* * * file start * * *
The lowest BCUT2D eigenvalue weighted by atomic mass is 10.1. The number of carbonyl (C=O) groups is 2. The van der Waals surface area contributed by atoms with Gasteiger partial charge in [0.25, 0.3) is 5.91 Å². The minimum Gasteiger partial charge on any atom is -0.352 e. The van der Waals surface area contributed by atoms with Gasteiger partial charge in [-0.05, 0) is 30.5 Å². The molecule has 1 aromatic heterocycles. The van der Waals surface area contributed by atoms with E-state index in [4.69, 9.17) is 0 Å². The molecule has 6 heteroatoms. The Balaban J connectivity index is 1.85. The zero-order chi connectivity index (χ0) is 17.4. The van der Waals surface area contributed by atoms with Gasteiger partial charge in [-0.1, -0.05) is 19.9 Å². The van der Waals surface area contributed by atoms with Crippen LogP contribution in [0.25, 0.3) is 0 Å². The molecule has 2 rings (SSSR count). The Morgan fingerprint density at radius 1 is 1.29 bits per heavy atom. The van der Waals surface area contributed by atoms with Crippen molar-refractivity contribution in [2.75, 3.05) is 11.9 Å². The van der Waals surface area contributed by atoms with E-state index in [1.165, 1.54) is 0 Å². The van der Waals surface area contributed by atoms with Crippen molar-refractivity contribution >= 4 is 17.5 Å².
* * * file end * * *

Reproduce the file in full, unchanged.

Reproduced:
The lowest BCUT2D eigenvalue weighted by atomic mass is 10.1. The number of carbonyl (C=O) groups is 2. The van der Waals surface area contributed by atoms with Gasteiger partial charge in [0.25, 0.3) is 5.91 Å². The minimum Gasteiger partial charge on any atom is -0.352 e. The van der Waals surface area contributed by atoms with Gasteiger partial charge in [-0.05, 0) is 30.5 Å². The molecule has 1 aromatic heterocycles. The van der Waals surface area contributed by atoms with E-state index in [4.69, 9.17) is 0 Å². The molecule has 6 heteroatoms. The Balaban J connectivity index is 1.85. The zero-order chi connectivity index (χ0) is 17.4. The van der Waals surface area contributed by atoms with Gasteiger partial charge in [-0.1, -0.05) is 19.9 Å². The van der Waals surface area contributed by atoms with Crippen LogP contribution in [0.25, 0.3) is 0 Å². The molecule has 2 rings (SSSR count). The Morgan fingerprint density at radius 1 is 1.29 bits per heavy atom. The van der Waals surface area contributed by atoms with Crippen molar-refractivity contribution in [2.75, 3.05) is 11.9 Å². The van der Waals surface area contributed by atoms with E-state index in [1.165, 1.54) is 0 Å². The van der Waals surface area contributed by atoms with Crippen molar-refractivity contribution >= 4 is 17.5 Å².